Furnished or unfurnished?
In general the local population prefers to rent housing, with most opting for apartment living over houses. This has made the rental market for apartments incredibly dynamic, something that people looking to relocate should be excited about, as it means a wider range of property and prices are out there, but also wary when it comes to making decisions about rentals.
The first question for most people who are set on signing a rental contract should be location. But next in their mind ought to be whether to rent furnished, safe in the knowledge that their place will be livable immediately, or unfurnished, and all the benefits and satisfaction of making your new dwelling truly your own.
With the inclusion of a tax included as part of furnished accommodation prices, landlords can understandably be keen to use this as grounds to rent at higher than necessary rates to foreigners. Don't let this deter you though as depending on your situation it may be cheaper, not to mention less hassle, to rent a furnished property than hunt for furniture with the knowledge that you may have to sell it or dispose of it at the end of the tenancy.
On the other hand, if you can negotiate effectively with a landlord, it is sometimes possible to have some essential household items included in an otherwise unfurnished rental.
Ensure you can view a satisfactory itinerary of the furnishings before you finalise any agreements, and don't be afraid to ask for pictures if you are at all unsure as to the contents of the property.
Contract lengths and requirements
Rental contracts are available in a variety of lengths, and are often negotiable with landlords. Availability will depend on location, with holiday destinations offering more options to rent short-term, often with seasonal variations in price.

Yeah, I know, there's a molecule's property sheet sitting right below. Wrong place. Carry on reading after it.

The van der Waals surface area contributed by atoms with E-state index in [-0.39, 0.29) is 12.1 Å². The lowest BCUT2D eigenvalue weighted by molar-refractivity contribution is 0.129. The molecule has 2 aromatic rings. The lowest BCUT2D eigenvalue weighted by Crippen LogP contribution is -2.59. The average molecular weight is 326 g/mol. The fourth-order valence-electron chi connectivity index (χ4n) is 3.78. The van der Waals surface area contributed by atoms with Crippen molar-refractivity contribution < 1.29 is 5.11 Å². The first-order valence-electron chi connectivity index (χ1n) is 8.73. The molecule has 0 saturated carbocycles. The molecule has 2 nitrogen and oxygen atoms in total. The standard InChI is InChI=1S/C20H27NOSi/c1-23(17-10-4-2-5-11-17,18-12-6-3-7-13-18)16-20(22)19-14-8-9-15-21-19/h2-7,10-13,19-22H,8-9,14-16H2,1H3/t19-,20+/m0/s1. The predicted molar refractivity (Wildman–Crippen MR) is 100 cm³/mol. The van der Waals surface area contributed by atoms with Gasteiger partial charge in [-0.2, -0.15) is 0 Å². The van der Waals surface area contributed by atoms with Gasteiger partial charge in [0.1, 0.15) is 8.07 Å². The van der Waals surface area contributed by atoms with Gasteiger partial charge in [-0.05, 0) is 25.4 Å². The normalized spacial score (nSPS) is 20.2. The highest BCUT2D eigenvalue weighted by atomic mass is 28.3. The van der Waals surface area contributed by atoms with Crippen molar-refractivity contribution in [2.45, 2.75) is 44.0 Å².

Santiago’s status as the business centre of the country means that long-term contracts for foreign employees are often more appropriate, and consequently there is more support for expats living there full-time. Sources have mentioned that some landlords may ask for longer rental periods for unfurnished properties, probably due to the lower rates.
Ensure you have done your research and can negotiate fluently with them yourselves, or through a third-party. Bills and utility payments are not usually included in rental contracts as standard, something you should be aware of as you check any contracts.
Deposits are standard with most rental agreements, with a month’s rent usually required by landlords. Also (and this is by no means the case with all agreements) a Chilean guarantor may need to co-sign or validate your contract on your behalf or a larger deposit may be requested. Again, this is unusual but not unheard of, and expats who encounter this should have no problems if they can establish contacts in the country.
Utilities in Chile
Utility prices in Chile can appear more expensive than expected, as the country has no cheap energy reserves. And whilst it does generate around 40% of its power with hydroelectric schemes, the cost of importing traditional sources of energy mean that heat, electricity and water prices can be a larger part of budgets.
Obviously your needs and location will dictate just how much you use these services; for example those in southern parts of the country will obviously incur higher heating bills in winter compared to regions closer to the tropics.
Unusually for South America, provision of both electricity and water are both handled exclusively by privately owned companies. Anti-monopoly regulation means there is a huge range of companies catering to the public, with coverage varying by region.